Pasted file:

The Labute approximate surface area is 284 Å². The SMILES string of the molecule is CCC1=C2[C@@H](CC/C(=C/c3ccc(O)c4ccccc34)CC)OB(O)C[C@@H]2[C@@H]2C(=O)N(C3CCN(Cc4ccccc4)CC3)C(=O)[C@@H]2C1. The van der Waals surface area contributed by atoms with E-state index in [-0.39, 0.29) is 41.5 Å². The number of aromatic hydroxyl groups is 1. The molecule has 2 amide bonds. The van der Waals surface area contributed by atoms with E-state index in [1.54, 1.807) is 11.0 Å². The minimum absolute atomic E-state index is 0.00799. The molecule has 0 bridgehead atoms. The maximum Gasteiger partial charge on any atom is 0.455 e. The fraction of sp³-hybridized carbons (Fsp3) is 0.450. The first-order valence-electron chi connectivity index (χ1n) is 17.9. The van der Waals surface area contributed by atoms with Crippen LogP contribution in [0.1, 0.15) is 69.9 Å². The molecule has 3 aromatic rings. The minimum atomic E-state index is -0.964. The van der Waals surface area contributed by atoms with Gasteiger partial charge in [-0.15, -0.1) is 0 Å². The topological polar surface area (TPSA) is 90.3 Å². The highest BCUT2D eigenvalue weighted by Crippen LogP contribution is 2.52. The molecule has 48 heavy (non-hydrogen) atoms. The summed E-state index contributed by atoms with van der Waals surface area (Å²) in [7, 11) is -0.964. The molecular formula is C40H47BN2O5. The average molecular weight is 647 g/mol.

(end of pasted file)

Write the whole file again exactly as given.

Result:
The Labute approximate surface area is 284 Å². The SMILES string of the molecule is CCC1=C2[C@@H](CC/C(=C/c3ccc(O)c4ccccc34)CC)OB(O)C[C@@H]2[C@@H]2C(=O)N(C3CCN(Cc4ccccc4)CC3)C(=O)[C@@H]2C1. The van der Waals surface area contributed by atoms with E-state index in [-0.39, 0.29) is 41.5 Å². The number of aromatic hydroxyl groups is 1. The molecule has 2 amide bonds. The van der Waals surface area contributed by atoms with E-state index in [1.54, 1.807) is 11.0 Å². The minimum absolute atomic E-state index is 0.00799. The molecule has 0 bridgehead atoms. The maximum Gasteiger partial charge on any atom is 0.455 e. The fraction of sp³-hybridized carbons (Fsp3) is 0.450. The first-order valence-electron chi connectivity index (χ1n) is 17.9. The van der Waals surface area contributed by atoms with Crippen LogP contribution in [0.1, 0.15) is 69.9 Å². The molecule has 3 aromatic rings. The minimum atomic E-state index is -0.964. The van der Waals surface area contributed by atoms with Gasteiger partial charge in [-0.15, -0.1) is 0 Å². The topological polar surface area (TPSA) is 90.3 Å². The highest BCUT2D eigenvalue weighted by Crippen LogP contribution is 2.52. The molecule has 48 heavy (non-hydrogen) atoms. The summed E-state index contributed by atoms with van der Waals surface area (Å²) in [7, 11) is -0.964. The molecular formula is C40H47BN2O5. The average molecular weight is 647 g/mol.